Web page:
There's no point at all listening to a review from someone who hasn't driven off road before, let alone hasn't done it every day for a living, nor is a user utility vehicles or is even familiar with the old defender. Every single review so far I've seen is basically part of the JLR Namibia marketing exercise. I want to see an American or Australian review, they don't usually sugar coat things.
Is there any new footage from the American trip now been released?
Anybody who doesn't mention the savage lurching from wheel to wheel on fairly benign terrain isn't doing a review, they're part of the advertising campaign.

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28 minutes ago, Jamie_grieve said:

There's no point at all listening to a review from someone who hasn't driven off road before, let alone hasn't done it every day for a living, nor is a user utility vehicles or is even familiar with the old defender.

Why not? From Land Rover's perspective it's a perfect way of showcasing the capabilities of the vehicle and all the engineering that's gone into the traction control systems and the general setup of the vehicle. If a complete off-road novice can tackle some challenging terrain thanks to the vehicle it's a testament to the engineering behind. Now put a competent off-road driver behind the wheel and see what the vehicle is really capable of.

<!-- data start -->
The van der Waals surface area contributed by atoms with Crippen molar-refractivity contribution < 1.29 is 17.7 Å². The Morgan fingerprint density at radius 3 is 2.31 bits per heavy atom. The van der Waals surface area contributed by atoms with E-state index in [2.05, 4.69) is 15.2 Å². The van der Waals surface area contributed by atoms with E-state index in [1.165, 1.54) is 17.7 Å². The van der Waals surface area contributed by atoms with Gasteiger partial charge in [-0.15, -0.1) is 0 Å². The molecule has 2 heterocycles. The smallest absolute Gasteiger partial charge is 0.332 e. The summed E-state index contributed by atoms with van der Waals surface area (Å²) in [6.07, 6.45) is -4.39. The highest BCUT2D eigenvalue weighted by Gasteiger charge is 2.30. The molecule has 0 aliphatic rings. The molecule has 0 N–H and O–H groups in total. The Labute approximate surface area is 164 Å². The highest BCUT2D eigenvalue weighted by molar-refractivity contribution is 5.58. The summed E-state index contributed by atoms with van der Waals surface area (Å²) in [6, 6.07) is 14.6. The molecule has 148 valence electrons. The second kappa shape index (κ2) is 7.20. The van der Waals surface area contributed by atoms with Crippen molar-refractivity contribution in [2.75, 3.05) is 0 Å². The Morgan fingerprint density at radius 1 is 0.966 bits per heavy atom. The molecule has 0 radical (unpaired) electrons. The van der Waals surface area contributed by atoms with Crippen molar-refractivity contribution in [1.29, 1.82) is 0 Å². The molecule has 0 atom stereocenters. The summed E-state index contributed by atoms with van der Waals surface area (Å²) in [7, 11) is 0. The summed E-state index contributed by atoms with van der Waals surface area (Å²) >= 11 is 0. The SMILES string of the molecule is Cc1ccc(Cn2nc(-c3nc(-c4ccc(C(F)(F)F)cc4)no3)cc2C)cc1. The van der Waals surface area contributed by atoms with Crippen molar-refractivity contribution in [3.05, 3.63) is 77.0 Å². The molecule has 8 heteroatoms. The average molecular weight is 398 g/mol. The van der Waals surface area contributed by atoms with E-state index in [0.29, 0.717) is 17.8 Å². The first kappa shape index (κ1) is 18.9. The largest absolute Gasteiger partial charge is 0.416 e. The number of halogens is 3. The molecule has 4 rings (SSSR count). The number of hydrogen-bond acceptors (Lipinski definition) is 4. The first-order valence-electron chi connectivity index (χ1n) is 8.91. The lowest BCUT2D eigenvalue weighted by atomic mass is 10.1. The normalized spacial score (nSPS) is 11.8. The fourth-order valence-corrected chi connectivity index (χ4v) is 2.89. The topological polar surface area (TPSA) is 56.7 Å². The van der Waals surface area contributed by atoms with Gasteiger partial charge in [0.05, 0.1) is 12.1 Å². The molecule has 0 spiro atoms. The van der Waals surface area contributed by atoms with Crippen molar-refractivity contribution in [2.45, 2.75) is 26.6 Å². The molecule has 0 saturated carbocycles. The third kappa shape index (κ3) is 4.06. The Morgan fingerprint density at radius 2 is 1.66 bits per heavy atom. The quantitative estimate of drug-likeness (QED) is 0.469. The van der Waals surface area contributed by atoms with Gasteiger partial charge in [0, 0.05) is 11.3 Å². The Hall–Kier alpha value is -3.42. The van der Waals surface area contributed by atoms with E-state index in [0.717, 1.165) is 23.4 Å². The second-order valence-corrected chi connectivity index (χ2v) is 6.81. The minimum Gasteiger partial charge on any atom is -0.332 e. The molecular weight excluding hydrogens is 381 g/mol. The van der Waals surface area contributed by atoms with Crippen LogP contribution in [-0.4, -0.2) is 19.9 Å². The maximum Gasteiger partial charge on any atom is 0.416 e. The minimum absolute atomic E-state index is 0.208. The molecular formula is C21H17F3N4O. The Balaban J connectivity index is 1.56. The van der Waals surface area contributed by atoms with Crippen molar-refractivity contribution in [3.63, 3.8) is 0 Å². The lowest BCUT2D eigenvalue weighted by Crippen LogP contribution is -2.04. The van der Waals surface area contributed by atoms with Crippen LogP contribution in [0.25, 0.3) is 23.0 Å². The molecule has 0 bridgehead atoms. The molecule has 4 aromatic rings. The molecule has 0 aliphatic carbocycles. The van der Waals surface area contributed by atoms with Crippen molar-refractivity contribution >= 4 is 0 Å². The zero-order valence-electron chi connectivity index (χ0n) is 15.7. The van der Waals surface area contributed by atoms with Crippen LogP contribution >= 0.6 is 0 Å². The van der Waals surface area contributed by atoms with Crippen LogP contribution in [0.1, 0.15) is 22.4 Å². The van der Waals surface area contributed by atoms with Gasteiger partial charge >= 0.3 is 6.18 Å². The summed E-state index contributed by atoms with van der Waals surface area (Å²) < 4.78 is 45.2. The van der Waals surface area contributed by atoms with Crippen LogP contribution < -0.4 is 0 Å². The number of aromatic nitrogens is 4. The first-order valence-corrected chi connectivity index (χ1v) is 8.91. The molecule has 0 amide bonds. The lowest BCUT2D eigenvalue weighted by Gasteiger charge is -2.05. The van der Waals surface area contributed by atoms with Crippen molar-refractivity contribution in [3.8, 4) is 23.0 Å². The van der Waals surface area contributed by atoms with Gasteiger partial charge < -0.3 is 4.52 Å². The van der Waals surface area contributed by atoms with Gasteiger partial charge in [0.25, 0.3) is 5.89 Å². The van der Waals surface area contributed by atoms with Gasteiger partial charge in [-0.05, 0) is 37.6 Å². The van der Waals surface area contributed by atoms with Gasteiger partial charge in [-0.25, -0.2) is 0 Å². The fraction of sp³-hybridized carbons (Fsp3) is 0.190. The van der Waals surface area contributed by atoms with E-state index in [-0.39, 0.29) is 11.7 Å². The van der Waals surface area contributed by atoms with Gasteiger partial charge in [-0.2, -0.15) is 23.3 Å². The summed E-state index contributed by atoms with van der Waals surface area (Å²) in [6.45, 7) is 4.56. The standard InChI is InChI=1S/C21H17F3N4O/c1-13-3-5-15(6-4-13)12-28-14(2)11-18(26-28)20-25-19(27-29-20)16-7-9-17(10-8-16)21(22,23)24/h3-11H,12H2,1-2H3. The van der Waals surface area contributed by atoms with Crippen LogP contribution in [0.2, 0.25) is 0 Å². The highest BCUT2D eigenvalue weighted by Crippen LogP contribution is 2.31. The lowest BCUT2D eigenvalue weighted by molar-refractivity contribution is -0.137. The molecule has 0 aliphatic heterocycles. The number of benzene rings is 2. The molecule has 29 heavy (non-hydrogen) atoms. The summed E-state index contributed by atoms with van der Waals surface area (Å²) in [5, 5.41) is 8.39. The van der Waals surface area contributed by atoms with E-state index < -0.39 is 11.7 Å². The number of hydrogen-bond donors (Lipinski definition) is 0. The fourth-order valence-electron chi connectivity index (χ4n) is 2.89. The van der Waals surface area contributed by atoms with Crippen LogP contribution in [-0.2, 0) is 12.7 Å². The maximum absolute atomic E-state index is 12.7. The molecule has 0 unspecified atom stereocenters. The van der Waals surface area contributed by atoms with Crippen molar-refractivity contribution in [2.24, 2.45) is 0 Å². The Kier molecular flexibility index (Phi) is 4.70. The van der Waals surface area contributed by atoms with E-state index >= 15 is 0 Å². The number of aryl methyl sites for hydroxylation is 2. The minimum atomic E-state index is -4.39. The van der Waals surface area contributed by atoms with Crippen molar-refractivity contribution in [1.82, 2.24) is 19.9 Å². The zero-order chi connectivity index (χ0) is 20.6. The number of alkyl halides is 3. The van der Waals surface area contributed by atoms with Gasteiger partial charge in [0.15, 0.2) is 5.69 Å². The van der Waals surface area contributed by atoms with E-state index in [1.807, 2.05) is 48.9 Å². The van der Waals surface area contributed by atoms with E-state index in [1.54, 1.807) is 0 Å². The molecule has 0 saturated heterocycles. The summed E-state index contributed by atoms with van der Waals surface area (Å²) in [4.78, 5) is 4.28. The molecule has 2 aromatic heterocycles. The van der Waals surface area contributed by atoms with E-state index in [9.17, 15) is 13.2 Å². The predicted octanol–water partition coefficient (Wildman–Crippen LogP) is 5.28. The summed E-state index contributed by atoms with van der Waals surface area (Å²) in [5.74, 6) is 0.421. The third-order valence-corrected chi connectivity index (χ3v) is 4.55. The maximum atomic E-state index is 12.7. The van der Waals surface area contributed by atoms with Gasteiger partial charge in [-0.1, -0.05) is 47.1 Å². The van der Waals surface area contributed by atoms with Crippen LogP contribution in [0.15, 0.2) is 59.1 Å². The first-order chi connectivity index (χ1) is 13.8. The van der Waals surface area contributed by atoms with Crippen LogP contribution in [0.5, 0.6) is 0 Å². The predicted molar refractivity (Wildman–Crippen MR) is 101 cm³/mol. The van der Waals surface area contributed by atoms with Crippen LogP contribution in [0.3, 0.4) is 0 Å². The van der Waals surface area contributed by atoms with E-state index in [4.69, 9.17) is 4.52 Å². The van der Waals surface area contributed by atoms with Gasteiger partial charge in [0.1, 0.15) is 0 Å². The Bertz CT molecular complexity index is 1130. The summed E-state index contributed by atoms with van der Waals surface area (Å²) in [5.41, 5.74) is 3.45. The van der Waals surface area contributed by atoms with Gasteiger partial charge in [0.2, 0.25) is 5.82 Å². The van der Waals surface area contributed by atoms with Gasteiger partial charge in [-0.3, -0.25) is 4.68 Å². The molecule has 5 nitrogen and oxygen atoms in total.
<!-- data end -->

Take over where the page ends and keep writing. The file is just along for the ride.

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But that was not challenging terrain.  It was easy stuff.  Anybody that has not been off road before thinks it is the most amazing thing ever, no matter what level of difficulty or what vehicle.  They can't provide any comparison to other vehicles nor now what is easy and what is hard.

A "real" review is with a seasoned off road driver and they drive the same obstacles back to back with a 2016 Defender. You can then provide a real review and comparison.

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I agree. Average Jo Public probably hasn't got a clue.

 

For example, this image:

LR-2020-Defender.jpg

 

It's kind of cool. But as an off road enthusiast, it really shows up the limitation of the design. I know fully well that something like a Subaru Forrester could drive that very same section of terrain and would lift a wheel just as much. And it just makes the vehicle look unstable and far inferior to a live axle 4x4 in terms of stability and flex.

 

To many though, they will think WOW isn't this superb.... 

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1 minute ago, Red90 said:

A "real" review is with a seasoned off road driver and they drive the same obstacles back to back with a 2016 Defender. You can then provide a real review and comparison.

It wouldn't surprise me to learn LR won't allow the new model to be compared to the old one off road.